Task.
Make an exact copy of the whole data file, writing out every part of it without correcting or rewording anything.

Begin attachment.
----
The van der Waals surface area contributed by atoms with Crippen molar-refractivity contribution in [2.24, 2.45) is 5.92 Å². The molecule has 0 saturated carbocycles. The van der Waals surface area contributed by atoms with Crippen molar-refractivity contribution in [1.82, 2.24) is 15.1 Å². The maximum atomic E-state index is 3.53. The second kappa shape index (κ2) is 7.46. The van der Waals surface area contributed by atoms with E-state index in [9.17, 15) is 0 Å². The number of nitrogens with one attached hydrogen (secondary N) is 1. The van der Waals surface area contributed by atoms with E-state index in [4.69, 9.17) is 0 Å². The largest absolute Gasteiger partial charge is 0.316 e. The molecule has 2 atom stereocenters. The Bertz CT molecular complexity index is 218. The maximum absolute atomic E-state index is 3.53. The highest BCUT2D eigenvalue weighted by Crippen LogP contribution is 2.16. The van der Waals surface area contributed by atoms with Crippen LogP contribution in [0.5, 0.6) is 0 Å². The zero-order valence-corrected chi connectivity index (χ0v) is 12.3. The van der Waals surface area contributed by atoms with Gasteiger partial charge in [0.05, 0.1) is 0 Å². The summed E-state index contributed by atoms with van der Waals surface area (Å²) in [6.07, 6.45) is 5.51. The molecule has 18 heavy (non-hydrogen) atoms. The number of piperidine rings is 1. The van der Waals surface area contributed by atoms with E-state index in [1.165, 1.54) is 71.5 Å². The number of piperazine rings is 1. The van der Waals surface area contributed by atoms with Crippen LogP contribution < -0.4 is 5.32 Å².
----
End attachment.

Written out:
The van der Waals surface area contributed by atoms with Crippen molar-refractivity contribution in [2.24, 2.45) is 5.92 Å². The molecule has 0 saturated carbocycles. The van der Waals surface area contributed by atoms with Crippen molar-refractivity contribution in [1.82, 2.24) is 15.1 Å². The maximum atomic E-state index is 3.53. The second kappa shape index (κ2) is 7.46. The van der Waals surface area contributed by atoms with E-state index in [9.17, 15) is 0 Å². The number of nitrogens with one attached hydrogen (secondary N) is 1. The van der Waals surface area contributed by atoms with E-state index in [4.69, 9.17) is 0 Å². The largest absolute Gasteiger partial charge is 0.316 e. The molecule has 2 atom stereocenters. The Bertz CT molecular complexity index is 218. The maximum absolute atomic E-state index is 3.53. The highest BCUT2D eigenvalue weighted by Crippen LogP contribution is 2.16. The van der Waals surface area contributed by atoms with Crippen LogP contribution in [0.5, 0.6) is 0 Å². The zero-order valence-corrected chi connectivity index (χ0v) is 12.3. The van der Waals surface area contributed by atoms with Gasteiger partial charge in [0.05, 0.1) is 0 Å². The summed E-state index contributed by atoms with van der Waals surface area (Å²) in [6.07, 6.45) is 5.51. The molecule has 18 heavy (non-hydrogen) atoms. The number of piperidine rings is 1. The van der Waals surface area contributed by atoms with E-state index in [1.165, 1.54) is 71.5 Å². The number of piperazine rings is 1. The van der Waals surface area contributed by atoms with Crippen LogP contribution < -0.4 is 5.32 Å².